MWHC has almost 5,000 employees and more than 700 medical providers in its two hospitals, a third stand-alone emergency room at Lee’s Hill and more than 40 outpatient facilities throughout the region. If 1 percent of associates left over the mandate, that would be 50 workers.

Also during the town hall, McDermott appealed to nurses and health care providers who may have taken “a pause in their career during the pandemic” to come back to work. As the world enters its third winter of the global crisis, the CEO asked health care workers to “come on and join our team” to help patients “in our community at the time of their greatest need.”

Another indication of MWHC’s stretched staff is the announcement it won’t bring back its vaccination clinic at the Fick Conference Center to provide booster shots. When the clinic was in place, vaccines were limited and the health care system was one of the few that had them, Newman said. These days, the free vaccines are readily available at most drugstores.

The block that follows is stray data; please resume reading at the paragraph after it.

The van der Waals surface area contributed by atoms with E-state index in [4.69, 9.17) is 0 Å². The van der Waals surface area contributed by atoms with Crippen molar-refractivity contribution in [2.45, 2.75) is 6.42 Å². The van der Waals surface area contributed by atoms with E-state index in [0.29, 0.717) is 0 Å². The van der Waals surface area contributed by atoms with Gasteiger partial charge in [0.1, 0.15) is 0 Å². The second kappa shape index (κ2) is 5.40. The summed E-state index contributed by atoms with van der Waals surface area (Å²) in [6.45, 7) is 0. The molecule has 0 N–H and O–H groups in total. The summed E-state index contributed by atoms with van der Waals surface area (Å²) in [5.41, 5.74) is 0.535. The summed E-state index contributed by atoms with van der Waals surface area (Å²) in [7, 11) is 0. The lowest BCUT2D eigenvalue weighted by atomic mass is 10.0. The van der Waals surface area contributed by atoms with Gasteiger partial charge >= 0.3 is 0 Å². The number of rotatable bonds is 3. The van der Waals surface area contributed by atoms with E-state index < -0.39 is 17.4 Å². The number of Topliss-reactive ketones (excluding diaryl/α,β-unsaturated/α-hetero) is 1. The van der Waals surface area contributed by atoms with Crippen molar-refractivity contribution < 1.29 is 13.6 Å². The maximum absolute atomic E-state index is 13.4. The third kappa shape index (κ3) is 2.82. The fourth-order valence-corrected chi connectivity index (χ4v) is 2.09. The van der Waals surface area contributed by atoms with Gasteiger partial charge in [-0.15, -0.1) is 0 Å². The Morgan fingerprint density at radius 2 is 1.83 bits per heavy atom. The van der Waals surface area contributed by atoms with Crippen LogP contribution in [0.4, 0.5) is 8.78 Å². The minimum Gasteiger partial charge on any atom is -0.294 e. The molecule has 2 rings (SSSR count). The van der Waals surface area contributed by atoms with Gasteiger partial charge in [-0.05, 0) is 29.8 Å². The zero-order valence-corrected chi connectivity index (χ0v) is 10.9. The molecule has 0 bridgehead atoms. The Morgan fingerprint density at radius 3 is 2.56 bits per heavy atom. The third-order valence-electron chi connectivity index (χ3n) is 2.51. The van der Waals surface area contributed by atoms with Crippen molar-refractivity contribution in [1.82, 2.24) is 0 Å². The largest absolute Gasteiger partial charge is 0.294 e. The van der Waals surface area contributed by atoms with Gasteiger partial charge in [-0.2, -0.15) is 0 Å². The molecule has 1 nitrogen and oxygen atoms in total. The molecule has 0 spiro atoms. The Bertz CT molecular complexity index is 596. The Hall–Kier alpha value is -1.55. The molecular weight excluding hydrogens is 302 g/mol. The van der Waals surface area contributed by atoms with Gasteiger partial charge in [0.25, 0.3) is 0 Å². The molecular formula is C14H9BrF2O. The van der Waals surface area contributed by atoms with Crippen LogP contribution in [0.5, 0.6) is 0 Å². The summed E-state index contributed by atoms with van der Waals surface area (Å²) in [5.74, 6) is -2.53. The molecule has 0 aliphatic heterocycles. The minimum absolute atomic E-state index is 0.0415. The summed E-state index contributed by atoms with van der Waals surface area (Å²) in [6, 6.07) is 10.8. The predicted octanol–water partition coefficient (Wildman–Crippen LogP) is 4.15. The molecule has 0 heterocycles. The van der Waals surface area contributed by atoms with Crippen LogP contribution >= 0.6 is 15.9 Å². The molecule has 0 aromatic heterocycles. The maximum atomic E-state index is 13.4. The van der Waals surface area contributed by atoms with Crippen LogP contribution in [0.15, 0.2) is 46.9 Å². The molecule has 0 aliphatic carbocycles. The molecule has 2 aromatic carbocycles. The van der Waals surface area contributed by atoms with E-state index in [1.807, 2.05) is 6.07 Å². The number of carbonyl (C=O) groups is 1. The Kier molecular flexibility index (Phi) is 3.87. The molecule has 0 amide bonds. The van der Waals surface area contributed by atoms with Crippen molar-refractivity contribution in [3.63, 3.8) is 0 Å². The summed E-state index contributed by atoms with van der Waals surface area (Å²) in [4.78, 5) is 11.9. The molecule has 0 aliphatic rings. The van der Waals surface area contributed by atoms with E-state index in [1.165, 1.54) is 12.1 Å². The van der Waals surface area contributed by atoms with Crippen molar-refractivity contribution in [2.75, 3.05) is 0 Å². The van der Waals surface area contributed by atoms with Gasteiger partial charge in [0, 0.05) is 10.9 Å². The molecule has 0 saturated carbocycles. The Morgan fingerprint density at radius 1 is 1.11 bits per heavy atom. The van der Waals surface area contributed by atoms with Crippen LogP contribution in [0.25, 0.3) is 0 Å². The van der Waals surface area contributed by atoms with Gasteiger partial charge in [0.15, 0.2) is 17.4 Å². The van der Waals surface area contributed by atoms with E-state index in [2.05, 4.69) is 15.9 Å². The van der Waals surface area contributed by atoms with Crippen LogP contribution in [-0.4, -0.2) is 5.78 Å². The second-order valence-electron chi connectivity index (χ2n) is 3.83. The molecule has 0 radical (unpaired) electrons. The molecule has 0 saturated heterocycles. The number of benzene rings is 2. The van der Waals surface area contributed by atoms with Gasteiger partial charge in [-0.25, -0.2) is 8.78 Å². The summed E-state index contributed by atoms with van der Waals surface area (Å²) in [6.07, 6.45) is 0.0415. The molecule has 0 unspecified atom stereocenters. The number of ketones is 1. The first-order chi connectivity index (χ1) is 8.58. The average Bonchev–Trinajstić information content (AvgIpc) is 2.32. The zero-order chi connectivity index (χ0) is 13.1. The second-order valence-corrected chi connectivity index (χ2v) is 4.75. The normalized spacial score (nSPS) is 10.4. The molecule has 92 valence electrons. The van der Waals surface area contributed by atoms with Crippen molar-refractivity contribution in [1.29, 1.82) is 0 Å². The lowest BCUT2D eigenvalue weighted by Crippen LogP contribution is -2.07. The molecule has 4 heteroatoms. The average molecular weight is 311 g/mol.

Mary Washington Healthcare also has put into place a field hospital it established in the first months of the pandemic. In 2020, the health care system carved out space in the Mary Washington Hospital parking garage, should there come a time when there were more patients than the facility could handle.

Mary Washington has been using the space, not for hospitalized patients, but for those with COVID-19 who face a high risk of severe illness. People who need monoclonal antibodies, a treatment that stimulates a person’s immune system to attack the virus, are getting infusions in the “field hospital,” Newman said.

Mary Washington Healthcare was one of the first in Virginia to use the treatments last year, and the two hospitals are giving about 150 infusions a week, Newman said. Reports circulated last week that there was a shortage across the state and nation because of growing demand.

McDermott and Newman stressed that the monoclonal antibodies treatment is not a substitute for a vaccination. The infusion is expensive and includes its own set of risks, they said, and it requires the work of additional health care providers.

Cathy Dyson: 540/374-5425